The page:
Photoplay 1938 ~ Portrait with a French Accent, cont'd
Charles Boyer has difficulty hiding his disdain for interviewers.   His pet poet is Baudelaire, the evil genius of French poetry.
He does not care much for horse racing and when he does go he rarely places a bet.  He dislikes movie openings.  He partakes only of fruit juices and coffee for breakfast.  
His faith in mankind is practically nil. He has never had a press-clipping service.

He thinks the ideal home life in Hollywood is possible but difficult.  He dislikes perfume on men, and seldom drinks a cocktail before dinner.  
He memorizes lines almost at a glance.

He has never worn a mustache off the screen.  The only jewelry he wears is a sapphire ring.
He is a good judge of stories, hates stiff collars, and has no physiological weaknesses.  He was nineteen when he first went on the professional stage.  He likes wine with dinner and Scotch and soda after.  He is strictly urban in his tastes, and the teachings of his first director, Gremier, still influence his work.

He goes away from Hollywood at every opportunity.  He is always ready to deflate himself before anyone else has a chance to do so.   He was pampered and indulged as a youngster and made himself very unpopular in the neighborhood.
He was twelve years old when he made love to his teacher, who advised him to save his love-making for his stage career.   He does not like to wear uniforms.

His new home in Beverly Hills is old Mexican farmhouse style which he has remodeled.   He gets a great kick out of George Bernard Shaw and does not like Swing music.   At the Sorbonne he majored in philosophy.  His eyebrows arch into a triangle.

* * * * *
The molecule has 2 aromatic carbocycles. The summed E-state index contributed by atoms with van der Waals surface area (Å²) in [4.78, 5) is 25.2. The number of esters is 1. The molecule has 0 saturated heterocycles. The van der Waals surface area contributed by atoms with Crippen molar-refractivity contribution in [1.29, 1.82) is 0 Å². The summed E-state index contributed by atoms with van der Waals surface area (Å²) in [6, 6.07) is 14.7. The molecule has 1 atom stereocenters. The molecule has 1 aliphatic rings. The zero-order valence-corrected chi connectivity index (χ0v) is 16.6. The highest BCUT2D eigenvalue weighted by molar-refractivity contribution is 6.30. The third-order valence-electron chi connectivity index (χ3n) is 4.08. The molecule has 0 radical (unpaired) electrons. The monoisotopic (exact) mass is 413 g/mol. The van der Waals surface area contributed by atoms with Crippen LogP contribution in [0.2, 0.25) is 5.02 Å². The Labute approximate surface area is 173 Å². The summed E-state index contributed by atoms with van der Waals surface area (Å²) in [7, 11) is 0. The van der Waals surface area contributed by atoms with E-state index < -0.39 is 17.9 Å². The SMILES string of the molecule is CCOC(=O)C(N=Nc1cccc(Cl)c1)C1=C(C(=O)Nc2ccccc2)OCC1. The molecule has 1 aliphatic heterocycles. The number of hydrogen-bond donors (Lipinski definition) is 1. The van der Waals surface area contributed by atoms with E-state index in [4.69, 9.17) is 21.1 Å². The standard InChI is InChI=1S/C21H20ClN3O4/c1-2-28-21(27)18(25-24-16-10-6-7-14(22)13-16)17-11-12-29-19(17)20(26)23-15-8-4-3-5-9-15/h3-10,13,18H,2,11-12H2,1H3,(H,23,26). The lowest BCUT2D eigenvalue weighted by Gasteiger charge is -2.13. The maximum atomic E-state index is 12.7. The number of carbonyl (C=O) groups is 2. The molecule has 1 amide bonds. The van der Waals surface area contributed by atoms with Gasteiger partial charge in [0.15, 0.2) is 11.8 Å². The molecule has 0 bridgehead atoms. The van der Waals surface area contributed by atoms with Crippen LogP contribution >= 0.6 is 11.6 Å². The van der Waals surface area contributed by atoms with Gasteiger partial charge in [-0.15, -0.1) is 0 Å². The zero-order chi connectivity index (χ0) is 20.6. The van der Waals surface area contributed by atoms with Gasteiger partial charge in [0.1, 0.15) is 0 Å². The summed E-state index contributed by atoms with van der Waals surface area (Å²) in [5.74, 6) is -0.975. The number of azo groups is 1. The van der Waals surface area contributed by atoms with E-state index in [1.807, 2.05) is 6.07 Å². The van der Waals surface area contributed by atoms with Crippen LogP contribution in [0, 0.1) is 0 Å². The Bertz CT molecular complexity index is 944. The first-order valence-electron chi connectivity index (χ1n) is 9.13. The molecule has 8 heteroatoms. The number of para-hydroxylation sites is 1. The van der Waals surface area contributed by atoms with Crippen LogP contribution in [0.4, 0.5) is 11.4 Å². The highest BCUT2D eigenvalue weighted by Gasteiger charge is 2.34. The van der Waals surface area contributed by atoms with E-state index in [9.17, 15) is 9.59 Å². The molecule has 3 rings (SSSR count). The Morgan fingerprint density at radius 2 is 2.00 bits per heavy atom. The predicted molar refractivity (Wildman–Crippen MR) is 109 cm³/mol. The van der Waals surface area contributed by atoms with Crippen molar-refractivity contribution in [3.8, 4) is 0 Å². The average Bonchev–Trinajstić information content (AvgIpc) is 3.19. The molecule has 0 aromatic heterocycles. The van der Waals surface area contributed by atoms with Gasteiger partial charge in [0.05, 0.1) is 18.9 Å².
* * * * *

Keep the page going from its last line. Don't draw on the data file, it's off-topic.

He is not at ease on horseback.  He would like to forget all the pictures he made before Private Worlds, except the French picture, Tumult.
He was a child prodigy.  He would do nothing differently if he had life to live over again.
He has a swimming pool and likes to go to the movies. He is five feet, nine inches tall.

As a boy he liked to attend concerts, weddings, races, clinics, and political meetings.   His initial efforts in Hollywood were flops.
His meeting with Pat Paterson changed his lifelong determination never to marry.   He does not like visitors on the set while he is working.
He is instinctively gracious and is a great admirer of Charles Laughton.   He is adept on skis and at the age of nine could memorize an entire play.
He was advised not to go into pictures because in his original tests he photographed badly.
He thinks Hollywood should display a little more courage in the themes and subjects it films.  He thinks sparkling Burgundy is slop.
His all-consuming passion is gambling at cards - chemin de fer, poker, baccarat.  He will gamble on the slightest provocation.
His face, in repose, falters between a cynical smile and an analytic questioning.   He prefers traveling between pictures and seeks places where he is not likely to be recognized.

The End

 

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